And you can see this divide in the gymnastics events. Ironically, the “standard” gymnastics that everybody watches is the one that’s called “artistic gymnastics.” Meanwhile, rhythmic gymnastics is seen as a “dance sport,” and people question whether it should even be there. Why is this? Well, like I said, artistic gymnastics requires obvious, in-your-face physical prowess. Only the best athletes in the world could pull off a double backflip with a triple twist or whatever the top move is this year. But rhythmic gymnastics? That just looks like a dance to the untrained eye. It takes some athletic ability—more athletic ability than the average person possesses, even. But it mostly takes coordination. You certainly don’t see people doing backflips there.
But you may ask, “If it takes more athletic ability than the average person possesses, isn’t that enough to be a sport?”
Look, here’s the thing: at the Olympic level, tying your shoes would probably take more athletic ability than the average person possesses. I don’t know how it would work, but I bet it would. That doesn’t mean shoe-tying should be an Olympic sport—or even a sport at all.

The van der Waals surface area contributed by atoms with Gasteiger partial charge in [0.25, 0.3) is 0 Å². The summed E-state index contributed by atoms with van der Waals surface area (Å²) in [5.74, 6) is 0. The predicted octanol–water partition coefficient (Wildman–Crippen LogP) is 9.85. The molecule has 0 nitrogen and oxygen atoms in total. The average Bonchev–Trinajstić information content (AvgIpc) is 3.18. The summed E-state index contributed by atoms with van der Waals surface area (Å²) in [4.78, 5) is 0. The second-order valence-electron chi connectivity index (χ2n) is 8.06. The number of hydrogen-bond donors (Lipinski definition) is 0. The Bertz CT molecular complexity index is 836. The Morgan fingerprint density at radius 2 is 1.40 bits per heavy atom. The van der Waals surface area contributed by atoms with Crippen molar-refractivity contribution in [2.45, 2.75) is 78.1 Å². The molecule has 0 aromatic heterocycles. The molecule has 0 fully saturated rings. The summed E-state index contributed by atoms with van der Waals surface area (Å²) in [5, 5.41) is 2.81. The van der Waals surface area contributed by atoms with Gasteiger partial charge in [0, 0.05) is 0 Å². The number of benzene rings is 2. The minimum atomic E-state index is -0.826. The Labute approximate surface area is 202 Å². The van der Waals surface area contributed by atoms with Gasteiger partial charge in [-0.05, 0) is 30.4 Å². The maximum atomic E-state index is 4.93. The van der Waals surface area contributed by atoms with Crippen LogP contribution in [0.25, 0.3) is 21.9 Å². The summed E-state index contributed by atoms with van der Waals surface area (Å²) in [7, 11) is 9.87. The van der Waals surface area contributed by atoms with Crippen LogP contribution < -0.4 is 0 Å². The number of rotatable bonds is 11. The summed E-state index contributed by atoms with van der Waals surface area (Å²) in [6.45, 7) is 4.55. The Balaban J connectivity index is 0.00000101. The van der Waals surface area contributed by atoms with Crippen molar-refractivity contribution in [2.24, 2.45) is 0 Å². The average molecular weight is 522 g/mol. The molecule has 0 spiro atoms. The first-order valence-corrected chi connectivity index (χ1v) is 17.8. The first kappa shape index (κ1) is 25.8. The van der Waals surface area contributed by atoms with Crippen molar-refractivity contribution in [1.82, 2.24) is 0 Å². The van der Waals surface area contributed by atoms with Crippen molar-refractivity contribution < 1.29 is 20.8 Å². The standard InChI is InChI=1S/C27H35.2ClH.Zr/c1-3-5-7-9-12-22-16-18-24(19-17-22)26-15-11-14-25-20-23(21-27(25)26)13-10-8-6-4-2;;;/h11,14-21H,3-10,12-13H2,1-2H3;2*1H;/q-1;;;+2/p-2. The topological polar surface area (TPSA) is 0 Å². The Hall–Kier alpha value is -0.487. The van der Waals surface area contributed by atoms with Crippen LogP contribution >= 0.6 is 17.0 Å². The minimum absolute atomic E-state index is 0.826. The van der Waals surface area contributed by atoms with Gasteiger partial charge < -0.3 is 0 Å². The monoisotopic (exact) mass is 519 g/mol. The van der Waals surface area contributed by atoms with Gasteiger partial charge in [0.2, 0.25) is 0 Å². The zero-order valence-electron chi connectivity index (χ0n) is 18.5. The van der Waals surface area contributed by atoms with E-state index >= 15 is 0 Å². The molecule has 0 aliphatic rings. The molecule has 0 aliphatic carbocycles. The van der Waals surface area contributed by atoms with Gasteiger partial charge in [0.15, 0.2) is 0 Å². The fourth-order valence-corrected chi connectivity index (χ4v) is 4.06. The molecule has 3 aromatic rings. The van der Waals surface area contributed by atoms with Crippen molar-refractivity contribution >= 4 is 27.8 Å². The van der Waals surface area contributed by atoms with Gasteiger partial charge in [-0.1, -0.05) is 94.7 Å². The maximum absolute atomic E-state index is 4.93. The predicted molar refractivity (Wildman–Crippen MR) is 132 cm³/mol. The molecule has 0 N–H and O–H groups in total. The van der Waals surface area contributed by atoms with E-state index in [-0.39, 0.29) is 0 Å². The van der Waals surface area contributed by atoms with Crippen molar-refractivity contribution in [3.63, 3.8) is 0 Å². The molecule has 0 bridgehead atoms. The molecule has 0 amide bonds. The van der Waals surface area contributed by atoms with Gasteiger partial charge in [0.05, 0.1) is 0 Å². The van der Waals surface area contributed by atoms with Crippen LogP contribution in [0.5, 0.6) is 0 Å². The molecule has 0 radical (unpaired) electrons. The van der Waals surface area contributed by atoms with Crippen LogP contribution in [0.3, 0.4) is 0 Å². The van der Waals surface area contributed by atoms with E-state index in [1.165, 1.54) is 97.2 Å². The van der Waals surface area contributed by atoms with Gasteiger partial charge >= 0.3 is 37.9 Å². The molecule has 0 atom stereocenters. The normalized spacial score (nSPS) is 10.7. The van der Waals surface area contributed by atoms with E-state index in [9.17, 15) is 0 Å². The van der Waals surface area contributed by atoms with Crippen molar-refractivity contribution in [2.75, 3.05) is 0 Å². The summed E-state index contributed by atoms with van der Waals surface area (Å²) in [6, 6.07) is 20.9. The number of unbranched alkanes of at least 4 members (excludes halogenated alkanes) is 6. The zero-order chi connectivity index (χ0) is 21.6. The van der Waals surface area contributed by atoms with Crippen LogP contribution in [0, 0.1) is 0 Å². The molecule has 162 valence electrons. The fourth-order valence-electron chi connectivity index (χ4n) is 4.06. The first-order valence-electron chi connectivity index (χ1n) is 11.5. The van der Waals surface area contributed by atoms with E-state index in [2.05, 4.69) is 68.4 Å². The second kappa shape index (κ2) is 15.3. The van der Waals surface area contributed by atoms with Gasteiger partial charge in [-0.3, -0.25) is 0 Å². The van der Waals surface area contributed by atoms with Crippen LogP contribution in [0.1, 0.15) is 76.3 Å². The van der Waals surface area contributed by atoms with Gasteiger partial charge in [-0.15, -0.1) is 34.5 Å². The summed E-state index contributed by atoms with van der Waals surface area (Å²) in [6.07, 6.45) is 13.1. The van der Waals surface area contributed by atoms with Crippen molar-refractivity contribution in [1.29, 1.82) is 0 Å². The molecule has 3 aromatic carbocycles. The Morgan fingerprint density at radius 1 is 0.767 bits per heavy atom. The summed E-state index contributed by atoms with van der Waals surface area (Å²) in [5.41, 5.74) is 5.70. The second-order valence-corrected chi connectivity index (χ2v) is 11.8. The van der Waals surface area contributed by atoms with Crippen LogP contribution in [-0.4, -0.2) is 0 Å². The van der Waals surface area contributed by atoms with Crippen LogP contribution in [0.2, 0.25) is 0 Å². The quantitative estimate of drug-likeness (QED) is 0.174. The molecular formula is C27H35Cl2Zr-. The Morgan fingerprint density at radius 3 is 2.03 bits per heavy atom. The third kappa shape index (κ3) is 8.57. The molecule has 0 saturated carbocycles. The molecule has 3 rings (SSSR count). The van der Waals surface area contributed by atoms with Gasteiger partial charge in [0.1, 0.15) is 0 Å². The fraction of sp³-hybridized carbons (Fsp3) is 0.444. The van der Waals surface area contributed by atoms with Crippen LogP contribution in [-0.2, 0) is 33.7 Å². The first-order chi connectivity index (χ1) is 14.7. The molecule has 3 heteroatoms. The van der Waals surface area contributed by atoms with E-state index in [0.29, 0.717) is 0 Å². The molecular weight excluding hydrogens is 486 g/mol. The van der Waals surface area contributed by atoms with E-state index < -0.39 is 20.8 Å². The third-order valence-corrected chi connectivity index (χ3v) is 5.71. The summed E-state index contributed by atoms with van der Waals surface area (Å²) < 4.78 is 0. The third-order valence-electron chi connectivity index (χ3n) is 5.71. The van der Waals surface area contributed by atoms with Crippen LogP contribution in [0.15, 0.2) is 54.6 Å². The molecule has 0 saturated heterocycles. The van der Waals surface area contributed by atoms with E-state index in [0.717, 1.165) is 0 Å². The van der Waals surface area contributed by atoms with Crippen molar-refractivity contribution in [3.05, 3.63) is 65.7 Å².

Although…on the other hand…it doesn’t not mean it should be a sport, either. If it takes real athletic ability, it can be a sport if we say it is.
Rhythmic gymnasts aren’t doing backflips, but they are doing some pretty fancy tricks—tricks that are indeed based around physical skills—and tricks that literally no one else in the world can do as well as they can. If the Olympics are meant to be a competition of human athletic ability, I personally don’t have much of a problem with casting that net broadly. Why shouldn’t competitive dancing be a sport if we not only allow but enjoy other artistic events like artistic gymnastics, figure skating, or (artistic) diving?